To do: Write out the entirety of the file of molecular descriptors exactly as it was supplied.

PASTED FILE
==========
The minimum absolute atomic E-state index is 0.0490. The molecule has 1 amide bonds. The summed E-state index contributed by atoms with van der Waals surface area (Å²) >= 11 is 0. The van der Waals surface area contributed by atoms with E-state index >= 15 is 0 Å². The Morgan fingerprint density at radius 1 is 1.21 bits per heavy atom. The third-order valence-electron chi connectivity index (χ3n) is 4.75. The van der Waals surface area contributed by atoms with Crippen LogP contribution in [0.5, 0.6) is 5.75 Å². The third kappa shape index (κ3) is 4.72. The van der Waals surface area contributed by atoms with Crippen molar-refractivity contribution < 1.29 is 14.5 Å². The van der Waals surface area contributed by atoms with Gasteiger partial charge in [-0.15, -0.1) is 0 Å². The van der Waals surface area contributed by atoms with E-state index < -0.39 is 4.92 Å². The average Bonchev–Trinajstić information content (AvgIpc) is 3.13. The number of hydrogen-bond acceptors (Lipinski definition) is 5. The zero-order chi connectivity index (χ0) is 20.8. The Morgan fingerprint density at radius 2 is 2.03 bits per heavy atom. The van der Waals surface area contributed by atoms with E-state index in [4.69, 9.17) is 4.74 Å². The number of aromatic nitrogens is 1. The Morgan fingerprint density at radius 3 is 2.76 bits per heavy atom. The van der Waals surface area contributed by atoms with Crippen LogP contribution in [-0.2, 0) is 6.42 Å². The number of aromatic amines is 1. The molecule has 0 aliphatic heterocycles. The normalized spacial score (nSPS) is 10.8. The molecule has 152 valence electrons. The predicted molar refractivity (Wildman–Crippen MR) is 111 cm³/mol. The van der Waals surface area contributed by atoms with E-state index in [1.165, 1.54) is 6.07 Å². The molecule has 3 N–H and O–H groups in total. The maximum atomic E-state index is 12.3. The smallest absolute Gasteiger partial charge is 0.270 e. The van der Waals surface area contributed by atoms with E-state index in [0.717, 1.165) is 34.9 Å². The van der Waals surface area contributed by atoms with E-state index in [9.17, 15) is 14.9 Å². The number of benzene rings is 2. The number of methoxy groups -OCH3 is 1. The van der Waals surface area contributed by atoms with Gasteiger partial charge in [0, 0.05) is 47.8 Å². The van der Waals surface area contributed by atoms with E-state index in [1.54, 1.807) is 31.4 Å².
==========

The minimum absolute atomic E-state index is 0.0490. The molecule has 1 amide bonds. The summed E-state index contributed by atoms with van der Waals surface area (Å²) >= 11 is 0. The van der Waals surface area contributed by atoms with E-state index >= 15 is 0 Å². The Morgan fingerprint density at radius 1 is 1.21 bits per heavy atom. The third-order valence-electron chi connectivity index (χ3n) is 4.75. The van der Waals surface area contributed by atoms with Crippen LogP contribution in [0.5, 0.6) is 5.75 Å². The third kappa shape index (κ3) is 4.72. The van der Waals surface area contributed by atoms with Crippen molar-refractivity contribution < 1.29 is 14.5 Å². The van der Waals surface area contributed by atoms with Gasteiger partial charge in [-0.15, -0.1) is 0 Å². The van der Waals surface area contributed by atoms with E-state index < -0.39 is 4.92 Å². The average Bonchev–Trinajstić information content (AvgIpc) is 3.13. The number of hydrogen-bond acceptors (Lipinski definition) is 5. The zero-order chi connectivity index (χ0) is 20.8. The Morgan fingerprint density at radius 2 is 2.03 bits per heavy atom. The van der Waals surface area contributed by atoms with E-state index in [4.69, 9.17) is 4.74 Å². The number of aromatic nitrogens is 1. The Morgan fingerprint density at radius 3 is 2.76 bits per heavy atom. The van der Waals surface area contributed by atoms with Crippen LogP contribution in [-0.2, 0) is 6.42 Å². The number of aromatic amines is 1. The molecule has 0 aliphatic heterocycles. The normalized spacial score (nSPS) is 10.8. The molecule has 152 valence electrons. The predicted molar refractivity (Wildman–Crippen MR) is 111 cm³/mol. The van der Waals surface area contributed by atoms with E-state index in [1.165, 1.54) is 6.07 Å². The molecule has 3 N–H and O–H groups in total. The maximum atomic E-state index is 12.3. The smallest absolute Gasteiger partial charge is 0.270 e. The van der Waals surface area contributed by atoms with E-state index in [0.717, 1.165) is 34.9 Å². The van der Waals surface area contributed by atoms with E-state index in [9.17, 15) is 14.9 Å². The number of benzene rings is 2. The number of methoxy groups -OCH3 is 1. The van der Waals surface area contributed by atoms with Gasteiger partial charge in [0, 0.05) is 47.8 Å². The van der Waals surface area contributed by atoms with E-state index in [1.54, 1.807) is 31.4 Å².